The most important words on the High Holy Days are Avinu Malkeinu, previously translated, “Our Father, our King.” The solution in Mishkan HaNefesh is a thing of beauty: “Avinu Malkeinu, Sh’ma Koleinu, Avinu Malkeinu – Almighty and Merciful – hear our voice.” “Almighty and Merciful” is evocative alliteration, reflecting the opening “a” and “m” sounds of Avinu Malkeinu. More significant, the meaning is conveyed, even if not literally. We call upon Malkeinu, our Sovereign, to acknowledge God’s power to judge us when we have sinned. We call upon Avinu, our loving heavenly Parent, asking the Holy One to be merciful when we have gone astray.

Most creative is the placement of the shofar ritual. In Orthodox synagogues, the shofar is sounded during the mussaf service. Mussaf means “additional,” and it refers to a repetition of prayers, duplication eliminated by our Reform founders. Reform prayer books placed the shofar after the Haftarah reading, since traditional mussaf follows the Torah service. The shofar ritual has three parts – the first, emphasizing God’s sovereignty; the second, asking God to forgive us by recalling the merit of our ancestors; and the third, pointing toward amessianic, future. When the entire shofar ritual is compressed into one part of the service, whether in mussaf or after the Haftarah, each part loses its significance. Mishkan HaNefesh liberates us both from a tradition that is no longer meaningful to us and a decision of our 19th century Reform founders. We now separate the three sections, giving each its own special place in the service.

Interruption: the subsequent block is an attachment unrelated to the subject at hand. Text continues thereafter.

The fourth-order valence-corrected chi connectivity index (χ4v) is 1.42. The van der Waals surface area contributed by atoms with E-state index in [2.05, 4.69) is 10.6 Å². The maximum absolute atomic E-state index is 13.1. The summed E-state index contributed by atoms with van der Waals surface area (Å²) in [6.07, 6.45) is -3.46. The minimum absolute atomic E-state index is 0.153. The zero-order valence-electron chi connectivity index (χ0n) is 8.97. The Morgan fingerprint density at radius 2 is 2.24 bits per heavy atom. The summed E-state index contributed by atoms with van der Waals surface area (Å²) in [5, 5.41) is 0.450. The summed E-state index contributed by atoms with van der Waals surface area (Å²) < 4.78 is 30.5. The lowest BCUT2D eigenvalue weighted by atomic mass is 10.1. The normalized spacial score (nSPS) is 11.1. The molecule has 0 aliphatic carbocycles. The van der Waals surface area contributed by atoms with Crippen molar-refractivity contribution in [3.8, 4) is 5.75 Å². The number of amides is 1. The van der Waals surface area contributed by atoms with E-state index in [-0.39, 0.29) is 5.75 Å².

One is silver and the other’s gold. Mishkan HaNefesh enables us to make a new friend while keeping the old. It preserves our birthright, the old friends that are our Jewish tradition and our Reform heritage, with prayers from the ancient and medieval High Holy Day machzor and words from Union Prayer Book. It provides new poetry, a new friend, inviting our spirits to soar. Mishkan HaNefesh is art in our hands. The look and the feel of these gold and silver volumes are classic wonders, worthy to be cherished for generations, even in a future when these are the beloved old books on the shelf from a previous era.

We have received a magnificent gift, from our editors and from our Conference. Let our hearts, full of gratitude, find precious gems in the silver and in the gold.

Rabbi Barry Block serves Congregation B’nai Israel in Little Rock, Arkansas.  Rabbi Block chairs the CCAR Resolutions Committee.

Learn more about Mishkan HaNefesh.

Categories
Books High Holy Days Machzor Mishkan haNefesh

Meet the Editors of Mishkan HaNefesh: Rabbi Sheldon Marder